Retirement accounts offer tax relief

Rules for IRAs, 401(k)s, and other plans vary, so plan wisely.

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Last week, my column reviewed strategies Americans can employ to lower their income-tax bill. Today's focus is on year-end retirement issues.

Retirement planning begins the moment you take a job and continues throughout your employment. Whether you work for someone else or are self-employed, decisions on funding retirement accounts can have a substantial effect on how much money you have when you retire. Many decisions must be done carefully as they are difficult to reverse without penalty, so it's best to consult with a tax adviser before making any significant moves.

IRAs and 401(k)s

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For 2008, those below age 50 may contribute up to $5,000 to an individual retirement account and those 50 and over may contribute up to $6,000. If you contributed this year to an employer-sponsored retirement plan, deductions for a traditional IRA begin to phase out if your modified adjusted gross income (AGI) is greater than $53,000 for single filers or $85,000 for those married filing jointly. If your spouse has an employer-sponsored retirement plan such as a 401(k), but you do not, deductions begin to phase out at $159,000. You must have taxable income to contribute to a traditional IRA.

Unlike a traditional IRA, contributions to a Roth IRA are not tax deductible. But withdrawals are free from federal taxes if the account has been held for at least five years and you have reached age 59-½. Maximum contributions to a Roth are the same as those for traditional IRAs, but the contribution phase-out stage begins when AGI is $101,000 for single filers and $159,000 for married couples filing jointly. Unlike a traditional plan, you can make contributions after age 70-½.

Taxpayers are allowed to contribute to both a 401(k) and an IRA in the same year, subject to income limitations. For employer-sponsored 401(k) plans, the maximum contribution is $15,500 in 2008. If age 50 or older, you can make an additional $5,000 catch-up contribution.

IRA conversions

Converting a traditional IRA to a Roth IRA requires you to pay ordinary income tax on any converted amount. If the value of your IRA is down this year, the tax consequences would be less, based on the depreciated value of the plan at the time of the conversion. When your investments appreciate in value in future years, the growth won't be subject to tax – particularly attractive if tax rates increase in future years. Tax year 2008 may well be the ultimate time to do a Roth IRA conversion.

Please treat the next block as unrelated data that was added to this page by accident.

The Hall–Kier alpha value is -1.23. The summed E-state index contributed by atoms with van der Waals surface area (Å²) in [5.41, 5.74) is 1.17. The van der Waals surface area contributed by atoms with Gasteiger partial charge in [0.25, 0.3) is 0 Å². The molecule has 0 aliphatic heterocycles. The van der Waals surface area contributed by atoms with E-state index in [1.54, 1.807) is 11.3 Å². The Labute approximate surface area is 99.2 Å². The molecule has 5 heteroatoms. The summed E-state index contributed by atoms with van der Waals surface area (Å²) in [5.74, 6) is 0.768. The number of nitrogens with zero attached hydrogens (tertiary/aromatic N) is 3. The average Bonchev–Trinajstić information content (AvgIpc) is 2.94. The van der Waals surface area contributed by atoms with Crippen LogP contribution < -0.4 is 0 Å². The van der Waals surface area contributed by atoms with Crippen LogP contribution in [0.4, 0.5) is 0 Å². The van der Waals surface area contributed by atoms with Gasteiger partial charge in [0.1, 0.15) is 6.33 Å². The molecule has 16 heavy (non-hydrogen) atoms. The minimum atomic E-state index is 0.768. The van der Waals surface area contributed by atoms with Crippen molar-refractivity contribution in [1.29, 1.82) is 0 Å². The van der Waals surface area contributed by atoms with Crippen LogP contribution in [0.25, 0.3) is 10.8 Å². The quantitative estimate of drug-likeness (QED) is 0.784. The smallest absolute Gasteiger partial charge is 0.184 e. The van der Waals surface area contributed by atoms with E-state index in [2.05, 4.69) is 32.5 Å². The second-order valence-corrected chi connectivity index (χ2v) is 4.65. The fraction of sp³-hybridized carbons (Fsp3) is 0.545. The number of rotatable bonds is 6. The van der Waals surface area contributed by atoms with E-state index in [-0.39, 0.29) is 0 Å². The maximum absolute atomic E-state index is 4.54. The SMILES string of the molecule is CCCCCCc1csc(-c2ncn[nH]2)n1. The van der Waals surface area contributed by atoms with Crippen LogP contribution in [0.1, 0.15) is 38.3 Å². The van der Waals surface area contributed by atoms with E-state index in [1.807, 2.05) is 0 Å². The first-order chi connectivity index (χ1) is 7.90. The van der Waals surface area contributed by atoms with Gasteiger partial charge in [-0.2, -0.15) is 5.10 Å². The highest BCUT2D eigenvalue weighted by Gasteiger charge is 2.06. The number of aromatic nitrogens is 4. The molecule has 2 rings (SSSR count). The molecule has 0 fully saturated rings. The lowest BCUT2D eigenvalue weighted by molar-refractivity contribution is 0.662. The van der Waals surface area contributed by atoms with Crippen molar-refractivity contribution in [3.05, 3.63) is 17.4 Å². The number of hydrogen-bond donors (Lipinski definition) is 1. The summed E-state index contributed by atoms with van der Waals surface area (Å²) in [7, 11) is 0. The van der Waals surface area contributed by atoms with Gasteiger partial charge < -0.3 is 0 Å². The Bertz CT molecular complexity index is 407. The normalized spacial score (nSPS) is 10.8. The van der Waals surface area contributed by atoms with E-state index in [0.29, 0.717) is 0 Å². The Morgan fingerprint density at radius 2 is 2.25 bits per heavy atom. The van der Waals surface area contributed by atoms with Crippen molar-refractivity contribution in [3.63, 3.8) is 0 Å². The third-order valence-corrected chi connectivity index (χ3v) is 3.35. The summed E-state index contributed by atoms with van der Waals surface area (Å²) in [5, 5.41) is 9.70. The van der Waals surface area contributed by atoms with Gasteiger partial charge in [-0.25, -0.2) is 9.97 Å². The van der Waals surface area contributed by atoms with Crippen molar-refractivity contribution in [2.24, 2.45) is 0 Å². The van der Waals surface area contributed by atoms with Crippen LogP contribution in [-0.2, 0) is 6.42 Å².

Two caveats: Calculate whether the taxable distribution from the conversion jumps you into a higher tax bracket; your AGI must be $100,000 or less to convert to a Roth.

Self-employed plans

With unemployment at a 14-year high, many Americans have become increasingly interested in establishing their own businesses. For them, tax considerations are of particular importance this time of year. "A self-employed person should establish a retirement plan by the end of 2008 in order to take the tax deduction on their 2008 income tax return and optimize savings of potentially thousands of dollars," says Hal Burstein, a CPA at Burstein & Associates, LLC. "They can fund their retirement plan in 2009."

Self-employed individuals may generally contribute the lesser of $46,000 or 20 percent of their net self-employment income to plans such as solo 401(k)s or SEP IRAs. Solo 401(k) plans must be set up in 2008, whereas a SEP IRA must be established and funded in 2009 at the time taxes are filed. Each has their advantages. Depending on your self-employment income level, a solo 401(k) may potentially allow greater retirement contributions and maximized tax deductions than a SEP IRA. But there may be greater administrative responsibilities and fees.

Older individuals may consider establishing an S corporation to take advantage of higher contribution limits. An S corp is a business whose profit and losses are reported and taxed on the shareholder's tax returns. Established in 1958 to enable small family corporations to get started, some 4 million S corps now operate in the United States.

"The silver lining in this down economy is the new entrepreneurship that is being created. Entrepreneurship is alive and well and growing like a weed. It is an important component in restoring the economy and business activity," says Brian Reardon, executive director of the S Corporation Association of America.

For an owner of an S corporation without other employees, the preference is to establish a defined-benefit plan, as it has higher limits than a 401(k) or other defined contribution plans and you can make contributions in years in which you don't receive income. Its limits are $46,000 or 25 percent of earned income.

Dr. Kathleen Connell is a professor at Haas Graduate Business School, University of California, Berkeley.

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